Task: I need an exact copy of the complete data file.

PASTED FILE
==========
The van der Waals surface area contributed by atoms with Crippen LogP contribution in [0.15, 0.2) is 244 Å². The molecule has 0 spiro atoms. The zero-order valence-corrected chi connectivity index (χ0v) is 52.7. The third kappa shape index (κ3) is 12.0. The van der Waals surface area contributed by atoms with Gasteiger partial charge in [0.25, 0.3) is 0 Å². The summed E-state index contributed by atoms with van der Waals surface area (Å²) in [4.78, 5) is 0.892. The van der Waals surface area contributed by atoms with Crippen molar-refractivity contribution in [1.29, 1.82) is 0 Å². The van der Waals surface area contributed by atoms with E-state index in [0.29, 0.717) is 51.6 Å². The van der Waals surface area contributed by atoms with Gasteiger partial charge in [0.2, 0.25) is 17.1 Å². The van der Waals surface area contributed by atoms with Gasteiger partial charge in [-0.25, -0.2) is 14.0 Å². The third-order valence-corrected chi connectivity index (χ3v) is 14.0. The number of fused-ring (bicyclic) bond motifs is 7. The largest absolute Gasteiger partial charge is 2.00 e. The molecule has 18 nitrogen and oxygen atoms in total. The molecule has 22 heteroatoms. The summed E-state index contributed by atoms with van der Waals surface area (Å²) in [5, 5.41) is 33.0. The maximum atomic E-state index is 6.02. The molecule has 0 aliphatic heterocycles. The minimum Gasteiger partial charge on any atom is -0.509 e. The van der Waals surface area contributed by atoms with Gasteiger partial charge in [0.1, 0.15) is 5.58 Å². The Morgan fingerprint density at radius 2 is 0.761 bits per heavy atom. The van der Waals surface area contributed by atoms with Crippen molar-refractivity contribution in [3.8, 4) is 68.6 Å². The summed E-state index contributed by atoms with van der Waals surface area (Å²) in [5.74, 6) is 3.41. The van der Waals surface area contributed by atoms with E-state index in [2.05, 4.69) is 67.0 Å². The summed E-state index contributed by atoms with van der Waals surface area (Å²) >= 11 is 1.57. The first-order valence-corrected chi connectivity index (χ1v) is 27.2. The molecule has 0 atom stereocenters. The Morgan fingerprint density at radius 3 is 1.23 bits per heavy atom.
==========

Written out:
The van der Waals surface area contributed by atoms with Crippen LogP contribution in [0.15, 0.2) is 244 Å². The molecule has 0 spiro atoms. The zero-order valence-corrected chi connectivity index (χ0v) is 52.7. The third kappa shape index (κ3) is 12.0. The van der Waals surface area contributed by atoms with Gasteiger partial charge in [0.25, 0.3) is 0 Å². The summed E-state index contributed by atoms with van der Waals surface area (Å²) in [4.78, 5) is 0.892. The van der Waals surface area contributed by atoms with Crippen molar-refractivity contribution in [1.29, 1.82) is 0 Å². The van der Waals surface area contributed by atoms with E-state index in [0.29, 0.717) is 51.6 Å². The van der Waals surface area contributed by atoms with Gasteiger partial charge in [0.2, 0.25) is 17.1 Å². The van der Waals surface area contributed by atoms with Gasteiger partial charge in [-0.25, -0.2) is 14.0 Å². The third-order valence-corrected chi connectivity index (χ3v) is 14.0. The number of fused-ring (bicyclic) bond motifs is 7. The largest absolute Gasteiger partial charge is 2.00 e. The molecule has 18 nitrogen and oxygen atoms in total. The molecule has 22 heteroatoms. The summed E-state index contributed by atoms with van der Waals surface area (Å²) in [5, 5.41) is 33.0. The maximum atomic E-state index is 6.02. The molecule has 0 aliphatic heterocycles. The minimum Gasteiger partial charge on any atom is -0.509 e. The van der Waals surface area contributed by atoms with Gasteiger partial charge in [0.1, 0.15) is 5.58 Å². The Morgan fingerprint density at radius 2 is 0.761 bits per heavy atom. The van der Waals surface area contributed by atoms with Crippen molar-refractivity contribution in [3.8, 4) is 68.6 Å². The summed E-state index contributed by atoms with van der Waals surface area (Å²) in [5.74, 6) is 3.41. The van der Waals surface area contributed by atoms with E-state index in [2.05, 4.69) is 67.0 Å². The summed E-state index contributed by atoms with van der Waals surface area (Å²) >= 11 is 1.57. The first-order valence-corrected chi connectivity index (χ1v) is 27.2. The molecule has 0 atom stereocenters. The Morgan fingerprint density at radius 3 is 1.23 bits per heavy atom.